Wes Welker: He slips in and out of secondaries unnoticed. He escapes time after time, much to the frustration of his opponents. And that means he's just like Dr. Richard Kimble, better known as The Fugitive. Defensive backs can search every gas station, residence, warehouse, farmhouse, henhouse, outhouse and doghouse, but the wily receiver remains just out of their grasp.

Jason Pierre-Paul: The Giants' rising star is relentless on the field, terrorizing quarterbacks, running backs and receivers from sideline to sideline. Who does that sound like? How about Jack Torrence from The Shining? Heeeere's Jason! Of course, we'll assume that Pierre-Paul won't freeze to death in a maze of hedges at the end of the Super Bowl. But Tom Brady may suffer the same fate as Scatman Crothers.

Vince Wilfork: The big defensive tackle is, well . . . big. He's a giant really. But he's athletic with cat-like quickness. There's only one movie character who shares those traits, and that is of course Weensie from Old School. Weensie's balance-beam vault was a majestic feat of beauty, and Wilfork can perform the same type of magic on the football field despite his impressive girth.

Brandon Jacobs: He's loud, he can be obnoxious, he's always talking big, he's often full of hot air -- Champ Kind from Anchorman, anyone? Jacobs put down Giants fans this season the way Champ insults women. Whaaaaammmmy!

Rob Gronkowski/Aaron Hernandez: The duo are ruthless, merciless and unsparing on the football field, forming a productive tight end tandem not often seen in the NFL. They will strike down upon thee with great vengeance and furious anger those who would attempt to try and stop them from reaching the end zone. They're clearly Vincent Vega and Jules Winnfield from Pulp Fiction.

Antrel Rolle: The Giant safety has taken it upon himself to keep his teammates in line, to lay down the law, to bust heads when necessary, all while occasionally playing by his own rules. Sounds a lot like Shaft. Who is the man that would risk his neck for his brother man? Who's the cat that won't cop out when there's danger all about? They say this 'Trel is a bad mother . . . shut your mouth.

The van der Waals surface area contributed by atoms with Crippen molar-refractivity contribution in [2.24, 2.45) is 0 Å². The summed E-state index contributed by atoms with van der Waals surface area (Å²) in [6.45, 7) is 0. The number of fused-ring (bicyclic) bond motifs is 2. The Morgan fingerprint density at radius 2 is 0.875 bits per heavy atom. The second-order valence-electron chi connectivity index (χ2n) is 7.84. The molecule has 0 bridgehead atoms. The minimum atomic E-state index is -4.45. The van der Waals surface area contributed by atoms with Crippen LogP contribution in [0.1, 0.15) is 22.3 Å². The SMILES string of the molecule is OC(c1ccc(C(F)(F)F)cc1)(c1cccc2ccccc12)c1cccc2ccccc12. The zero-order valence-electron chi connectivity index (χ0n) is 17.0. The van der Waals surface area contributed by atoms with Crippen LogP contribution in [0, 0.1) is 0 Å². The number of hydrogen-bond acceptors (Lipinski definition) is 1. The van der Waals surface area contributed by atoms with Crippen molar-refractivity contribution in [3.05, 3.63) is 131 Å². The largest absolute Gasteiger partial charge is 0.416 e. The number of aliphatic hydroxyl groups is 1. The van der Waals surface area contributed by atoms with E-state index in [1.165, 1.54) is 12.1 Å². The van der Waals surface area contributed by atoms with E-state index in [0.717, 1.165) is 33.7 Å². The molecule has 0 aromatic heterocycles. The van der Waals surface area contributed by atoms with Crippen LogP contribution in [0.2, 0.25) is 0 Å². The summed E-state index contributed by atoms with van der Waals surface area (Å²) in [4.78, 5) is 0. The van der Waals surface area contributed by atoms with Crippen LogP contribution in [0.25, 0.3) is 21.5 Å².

Chad Ochocinco: He hasn't been very useful lately but he rarely stops talking and chattering (though he has been somewhat uncharacteristically quiet), and some may of wanted him to go away during his nonproductive season with New England. He's the Morrie Kessler (Goodfellas) of the Patriots.

Lawrence Tynes: He may be a little shaky here and there during the games, and look a little nerdy, but the kicker always comes through at the end, just like Andy did in The 40 Year Old Virgin. Tynes let the sunshine in when he booted the Giants to the Super Bowl twice in the last five seasons.

Matt Light/Osi Umenyiora: The big lug of the Patriots' offensive line and the crafty, cunning Giants pass rusher have a nice little feud going, which brings to mind the battle between Mongo and Sheriff Bart from Blazing Saddles -- before they befriended each other and teamed up to defeat Hedley Lamarr, of course. Whichever team wins the Super Bowl will be presented with a laurel and hearty handshake.

Chris Snee/Tom Coughlin: The son-in-law and the father-in-law. There's no place to hide for Snee, who will never be able to get one over on Coughlin, who's always watching. The pair are the Greg Focker and Jack Byrnes of football. "I will be watching you, and if I find that you are trying to corrupt my first-born child, I will bring you down, baby. I will bring you down to Chinatown. Now get back in the huddle."

Bill Belichick: Yes, the coach of the Patriots is a genius and wildly successful, but he's also a notorious sore loser and has been caught cheating. And who does that sound like? Judge Smails from Caddyshack, of course. Belichick has even been known to offer Danny Woodhead a Fresca on occasion.